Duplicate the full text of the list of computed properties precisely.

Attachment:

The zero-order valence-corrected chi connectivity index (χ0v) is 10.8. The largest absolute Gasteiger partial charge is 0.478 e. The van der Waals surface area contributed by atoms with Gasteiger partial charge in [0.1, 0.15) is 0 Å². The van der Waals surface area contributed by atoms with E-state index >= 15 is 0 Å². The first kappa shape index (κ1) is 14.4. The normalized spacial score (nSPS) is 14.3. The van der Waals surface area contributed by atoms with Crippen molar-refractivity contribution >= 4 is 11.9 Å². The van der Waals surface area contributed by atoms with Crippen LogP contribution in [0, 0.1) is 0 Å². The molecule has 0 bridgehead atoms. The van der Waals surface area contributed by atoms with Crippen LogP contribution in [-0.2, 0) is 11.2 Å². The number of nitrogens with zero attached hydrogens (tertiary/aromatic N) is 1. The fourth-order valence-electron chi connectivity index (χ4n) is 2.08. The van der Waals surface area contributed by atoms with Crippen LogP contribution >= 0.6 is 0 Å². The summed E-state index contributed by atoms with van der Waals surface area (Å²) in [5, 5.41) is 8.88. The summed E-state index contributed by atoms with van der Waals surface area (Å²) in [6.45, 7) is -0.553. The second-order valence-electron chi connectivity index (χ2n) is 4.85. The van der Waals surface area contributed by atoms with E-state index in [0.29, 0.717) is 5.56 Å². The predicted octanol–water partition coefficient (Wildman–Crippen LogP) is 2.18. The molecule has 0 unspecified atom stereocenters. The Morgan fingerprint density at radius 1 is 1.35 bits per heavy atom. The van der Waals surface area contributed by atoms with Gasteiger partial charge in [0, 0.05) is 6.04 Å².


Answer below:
The zero-order valence-corrected chi connectivity index (χ0v) is 10.8. The largest absolute Gasteiger partial charge is 0.478 e. The van der Waals surface area contributed by atoms with Gasteiger partial charge in [0.1, 0.15) is 0 Å². The van der Waals surface area contributed by atoms with E-state index >= 15 is 0 Å². The first kappa shape index (κ1) is 14.4. The normalized spacial score (nSPS) is 14.3. The van der Waals surface area contributed by atoms with Crippen molar-refractivity contribution >= 4 is 11.9 Å². The van der Waals surface area contributed by atoms with Crippen LogP contribution in [0, 0.1) is 0 Å². The molecule has 0 bridgehead atoms. The van der Waals surface area contributed by atoms with Crippen LogP contribution in [-0.2, 0) is 11.2 Å². The number of nitrogens with zero attached hydrogens (tertiary/aromatic N) is 1. The fourth-order valence-electron chi connectivity index (χ4n) is 2.08. The van der Waals surface area contributed by atoms with Crippen LogP contribution >= 0.6 is 0 Å². The summed E-state index contributed by atoms with van der Waals surface area (Å²) in [5, 5.41) is 8.88. The summed E-state index contributed by atoms with van der Waals surface area (Å²) in [6.45, 7) is -0.553. The second-order valence-electron chi connectivity index (χ2n) is 4.85. The van der Waals surface area contributed by atoms with E-state index in [0.29, 0.717) is 5.56 Å². The predicted octanol–water partition coefficient (Wildman–Crippen LogP) is 2.18. The molecule has 0 unspecified atom stereocenters. The Morgan fingerprint density at radius 1 is 1.35 bits per heavy atom. The van der Waals surface area contributed by atoms with Gasteiger partial charge in [0, 0.05) is 6.04 Å².